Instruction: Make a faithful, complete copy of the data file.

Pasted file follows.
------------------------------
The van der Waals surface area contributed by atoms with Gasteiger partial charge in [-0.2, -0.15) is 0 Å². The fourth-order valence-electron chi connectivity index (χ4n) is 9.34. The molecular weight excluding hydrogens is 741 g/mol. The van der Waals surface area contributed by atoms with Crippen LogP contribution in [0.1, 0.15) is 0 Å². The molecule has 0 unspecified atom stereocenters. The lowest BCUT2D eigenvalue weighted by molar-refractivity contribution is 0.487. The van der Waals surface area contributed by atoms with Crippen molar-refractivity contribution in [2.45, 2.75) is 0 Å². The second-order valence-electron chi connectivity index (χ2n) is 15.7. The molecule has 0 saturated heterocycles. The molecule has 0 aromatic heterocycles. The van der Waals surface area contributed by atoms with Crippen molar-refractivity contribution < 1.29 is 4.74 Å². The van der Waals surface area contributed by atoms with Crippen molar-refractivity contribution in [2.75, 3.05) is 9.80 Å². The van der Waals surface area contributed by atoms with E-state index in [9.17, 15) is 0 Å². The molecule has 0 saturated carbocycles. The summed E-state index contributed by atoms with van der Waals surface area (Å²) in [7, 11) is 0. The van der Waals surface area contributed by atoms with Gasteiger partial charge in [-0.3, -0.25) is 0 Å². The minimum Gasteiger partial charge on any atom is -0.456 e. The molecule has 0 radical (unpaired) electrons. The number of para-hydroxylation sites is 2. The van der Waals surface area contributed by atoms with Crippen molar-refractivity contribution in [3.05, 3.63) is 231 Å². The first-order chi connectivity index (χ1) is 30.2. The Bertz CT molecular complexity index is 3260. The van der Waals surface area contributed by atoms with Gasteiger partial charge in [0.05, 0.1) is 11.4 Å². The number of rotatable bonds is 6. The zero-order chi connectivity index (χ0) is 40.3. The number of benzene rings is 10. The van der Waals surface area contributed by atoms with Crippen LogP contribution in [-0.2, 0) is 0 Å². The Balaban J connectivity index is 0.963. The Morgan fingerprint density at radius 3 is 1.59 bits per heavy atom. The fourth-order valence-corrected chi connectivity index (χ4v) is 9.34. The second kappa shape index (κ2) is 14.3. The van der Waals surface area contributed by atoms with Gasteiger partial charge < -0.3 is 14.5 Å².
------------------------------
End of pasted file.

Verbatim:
The van der Waals surface area contributed by atoms with Gasteiger partial charge in [-0.2, -0.15) is 0 Å². The fourth-order valence-electron chi connectivity index (χ4n) is 9.34. The molecular weight excluding hydrogens is 741 g/mol. The van der Waals surface area contributed by atoms with Crippen LogP contribution in [0.1, 0.15) is 0 Å². The molecule has 0 unspecified atom stereocenters. The lowest BCUT2D eigenvalue weighted by molar-refractivity contribution is 0.487. The van der Waals surface area contributed by atoms with Crippen molar-refractivity contribution in [2.45, 2.75) is 0 Å². The second-order valence-electron chi connectivity index (χ2n) is 15.7. The molecule has 0 saturated heterocycles. The molecule has 0 aromatic heterocycles. The van der Waals surface area contributed by atoms with Crippen molar-refractivity contribution < 1.29 is 4.74 Å². The van der Waals surface area contributed by atoms with Crippen molar-refractivity contribution in [2.75, 3.05) is 9.80 Å². The van der Waals surface area contributed by atoms with E-state index in [9.17, 15) is 0 Å². The molecule has 0 saturated carbocycles. The summed E-state index contributed by atoms with van der Waals surface area (Å²) in [7, 11) is 0. The van der Waals surface area contributed by atoms with Gasteiger partial charge in [-0.3, -0.25) is 0 Å². The minimum Gasteiger partial charge on any atom is -0.456 e. The molecule has 0 radical (unpaired) electrons. The number of para-hydroxylation sites is 2. The van der Waals surface area contributed by atoms with Crippen molar-refractivity contribution in [3.05, 3.63) is 231 Å². The first-order chi connectivity index (χ1) is 30.2. The Bertz CT molecular complexity index is 3260. The van der Waals surface area contributed by atoms with Gasteiger partial charge in [0.05, 0.1) is 11.4 Å². The number of rotatable bonds is 6. The zero-order chi connectivity index (χ0) is 40.3. The number of benzene rings is 10. The van der Waals surface area contributed by atoms with Crippen LogP contribution in [-0.2, 0) is 0 Å². The Balaban J connectivity index is 0.963. The Morgan fingerprint density at radius 3 is 1.59 bits per heavy atom. The fourth-order valence-corrected chi connectivity index (χ4v) is 9.34. The second kappa shape index (κ2) is 14.3. The van der Waals surface area contributed by atoms with Gasteiger partial charge < -0.3 is 14.5 Å².